One puzzle: Shouldn’t extreme weather go hand-in-hand with higher temperatures? How can 2011, which is only the 11th warmest year of recent times, be the occasion of record-breaking extremes?

    1. 2010 tied as hottest year in all major temp series.

      Global average temperature is only one metric. More important for extremes is the total energy in the system, which is increasing year-on-year (though not monotonically). The result is that when the “pattern” of global weather is disposed towards extremes in certain areas, then the total energy available is greater and the chances of record extremes increased. With luck, 2012 will be a quiet year, but the next time there’s an intense ENSO event, then we may have another bad year. And it’s likely that the bad years will get worse…

    2. “Shouldn’t extreme weather go hand-in-hand with higher temperatures”
      The short answer is “No”.
      You really need to learn some basic physics. Here is one basic physical fact. “Temperature” and “Heat” are NOT synonymous! It’s quite possible for something to gain heat (energy) but not increase in temperature. Changing a solid to liquid or liquid to gas requires heat, but does not raise the temperature it’s called latent heat. One area where the planet is showing obvious signs of heating, is in the Arctic, with thick sea ice continuing to diminish.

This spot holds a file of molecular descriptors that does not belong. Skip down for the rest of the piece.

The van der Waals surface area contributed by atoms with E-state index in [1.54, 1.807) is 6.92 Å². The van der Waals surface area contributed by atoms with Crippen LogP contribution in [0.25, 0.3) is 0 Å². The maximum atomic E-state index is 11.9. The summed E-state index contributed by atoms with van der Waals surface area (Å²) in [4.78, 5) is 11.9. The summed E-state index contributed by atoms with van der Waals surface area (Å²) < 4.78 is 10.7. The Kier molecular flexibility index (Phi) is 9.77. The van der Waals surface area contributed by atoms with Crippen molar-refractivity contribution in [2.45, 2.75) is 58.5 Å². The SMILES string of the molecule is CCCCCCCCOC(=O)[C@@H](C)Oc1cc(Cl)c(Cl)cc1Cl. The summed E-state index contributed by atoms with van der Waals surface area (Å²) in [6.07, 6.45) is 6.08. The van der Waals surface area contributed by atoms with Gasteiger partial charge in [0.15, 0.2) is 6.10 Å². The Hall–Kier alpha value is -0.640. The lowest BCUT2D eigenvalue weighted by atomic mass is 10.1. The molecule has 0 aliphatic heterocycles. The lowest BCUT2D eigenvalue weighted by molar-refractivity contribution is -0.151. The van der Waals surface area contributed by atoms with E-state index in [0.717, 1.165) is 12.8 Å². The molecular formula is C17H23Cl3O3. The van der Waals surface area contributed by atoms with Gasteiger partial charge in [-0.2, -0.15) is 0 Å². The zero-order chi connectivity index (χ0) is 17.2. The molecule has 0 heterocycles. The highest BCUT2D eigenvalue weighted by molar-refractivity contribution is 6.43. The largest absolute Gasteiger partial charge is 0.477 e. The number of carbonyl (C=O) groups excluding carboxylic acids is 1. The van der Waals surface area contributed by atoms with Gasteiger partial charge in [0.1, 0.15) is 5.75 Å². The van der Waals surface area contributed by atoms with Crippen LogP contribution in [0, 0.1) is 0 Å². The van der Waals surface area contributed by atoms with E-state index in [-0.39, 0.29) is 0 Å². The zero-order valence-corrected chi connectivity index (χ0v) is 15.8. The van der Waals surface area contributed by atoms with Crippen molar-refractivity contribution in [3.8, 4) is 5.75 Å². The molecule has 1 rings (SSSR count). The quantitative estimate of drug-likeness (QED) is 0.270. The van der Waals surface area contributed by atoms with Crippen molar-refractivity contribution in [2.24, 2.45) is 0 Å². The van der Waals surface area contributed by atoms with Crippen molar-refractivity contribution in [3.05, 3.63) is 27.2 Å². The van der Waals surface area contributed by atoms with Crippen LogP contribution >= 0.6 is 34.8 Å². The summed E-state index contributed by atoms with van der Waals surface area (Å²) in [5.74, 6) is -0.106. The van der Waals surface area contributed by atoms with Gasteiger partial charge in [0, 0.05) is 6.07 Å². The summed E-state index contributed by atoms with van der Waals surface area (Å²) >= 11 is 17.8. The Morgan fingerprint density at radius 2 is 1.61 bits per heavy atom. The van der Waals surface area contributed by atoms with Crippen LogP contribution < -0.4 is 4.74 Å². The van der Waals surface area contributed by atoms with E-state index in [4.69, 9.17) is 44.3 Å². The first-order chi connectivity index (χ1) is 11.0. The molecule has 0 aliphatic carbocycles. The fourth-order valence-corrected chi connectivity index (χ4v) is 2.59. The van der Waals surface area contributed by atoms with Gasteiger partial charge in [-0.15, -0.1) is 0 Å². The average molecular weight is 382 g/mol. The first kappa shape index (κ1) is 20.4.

So the planet continues to heat up (ie gain more energy year by year), with consequent extreme weather events, but the temperatures will vary dependent upon a variety of influences such as El Nino, changes in solar irradiance, heat being released from the Oceans, etc….

  2. “Hansen said he expects record-breaking global average temperature in the next two to three years because solar activity is on the upswing…”

    So it’s the Sun then? Got it. Finally Hansen sees the light! What took him so long?

    So what the hell is Gore doing with his junket to Antarctica? http://tinyurl.com/6n8mlnd

    Note that Gore is going in late summer to be sure to find some ice melt that he can then blame on manmade global warming. He needs a few dripping icicles to film that he can then bleat about. Perhaps Gore should have a chat with Hansen who now believes it’s down to the Sun.